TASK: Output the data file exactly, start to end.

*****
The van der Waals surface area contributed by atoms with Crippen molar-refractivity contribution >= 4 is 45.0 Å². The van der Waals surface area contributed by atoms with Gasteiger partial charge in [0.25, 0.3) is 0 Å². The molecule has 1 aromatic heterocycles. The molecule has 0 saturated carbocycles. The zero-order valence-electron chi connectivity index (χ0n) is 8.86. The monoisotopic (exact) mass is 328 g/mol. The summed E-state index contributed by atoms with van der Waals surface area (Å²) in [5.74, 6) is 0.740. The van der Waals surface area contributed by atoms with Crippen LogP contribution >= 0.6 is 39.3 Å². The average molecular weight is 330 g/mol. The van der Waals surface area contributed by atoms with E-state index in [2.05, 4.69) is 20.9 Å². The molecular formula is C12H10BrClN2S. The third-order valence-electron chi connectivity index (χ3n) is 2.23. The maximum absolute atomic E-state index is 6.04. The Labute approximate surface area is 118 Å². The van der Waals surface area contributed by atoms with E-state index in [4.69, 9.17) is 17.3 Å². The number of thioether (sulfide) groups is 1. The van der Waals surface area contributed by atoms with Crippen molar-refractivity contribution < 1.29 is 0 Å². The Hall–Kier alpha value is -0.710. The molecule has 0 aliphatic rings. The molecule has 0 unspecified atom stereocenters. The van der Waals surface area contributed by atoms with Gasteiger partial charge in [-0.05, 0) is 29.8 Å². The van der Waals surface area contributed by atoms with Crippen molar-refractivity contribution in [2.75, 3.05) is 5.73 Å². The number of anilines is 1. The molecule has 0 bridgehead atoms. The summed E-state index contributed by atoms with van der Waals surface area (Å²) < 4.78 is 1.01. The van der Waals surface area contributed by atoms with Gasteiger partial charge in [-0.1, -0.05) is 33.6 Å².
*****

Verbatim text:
The van der Waals surface area contributed by atoms with Crippen molar-refractivity contribution >= 4 is 45.0 Å². The van der Waals surface area contributed by atoms with Gasteiger partial charge in [0.25, 0.3) is 0 Å². The molecule has 1 aromatic heterocycles. The molecule has 0 saturated carbocycles. The zero-order valence-electron chi connectivity index (χ0n) is 8.86. The monoisotopic (exact) mass is 328 g/mol. The summed E-state index contributed by atoms with van der Waals surface area (Å²) in [5.74, 6) is 0.740. The van der Waals surface area contributed by atoms with Crippen LogP contribution >= 0.6 is 39.3 Å². The average molecular weight is 330 g/mol. The van der Waals surface area contributed by atoms with E-state index in [2.05, 4.69) is 20.9 Å². The molecular formula is C12H10BrClN2S. The third-order valence-electron chi connectivity index (χ3n) is 2.23. The maximum absolute atomic E-state index is 6.04. The Labute approximate surface area is 118 Å². The van der Waals surface area contributed by atoms with E-state index in [4.69, 9.17) is 17.3 Å². The number of thioether (sulfide) groups is 1. The van der Waals surface area contributed by atoms with Crippen molar-refractivity contribution < 1.29 is 0 Å². The Hall–Kier alpha value is -0.710. The molecule has 0 aliphatic rings. The molecule has 0 unspecified atom stereocenters. The van der Waals surface area contributed by atoms with Gasteiger partial charge in [-0.05, 0) is 29.8 Å². The van der Waals surface area contributed by atoms with Crippen molar-refractivity contribution in [2.75, 3.05) is 5.73 Å². The number of anilines is 1. The molecule has 0 bridgehead atoms. The summed E-state index contributed by atoms with van der Waals surface area (Å²) < 4.78 is 1.01. The van der Waals surface area contributed by atoms with Gasteiger partial charge in [-0.1, -0.05) is 33.6 Å².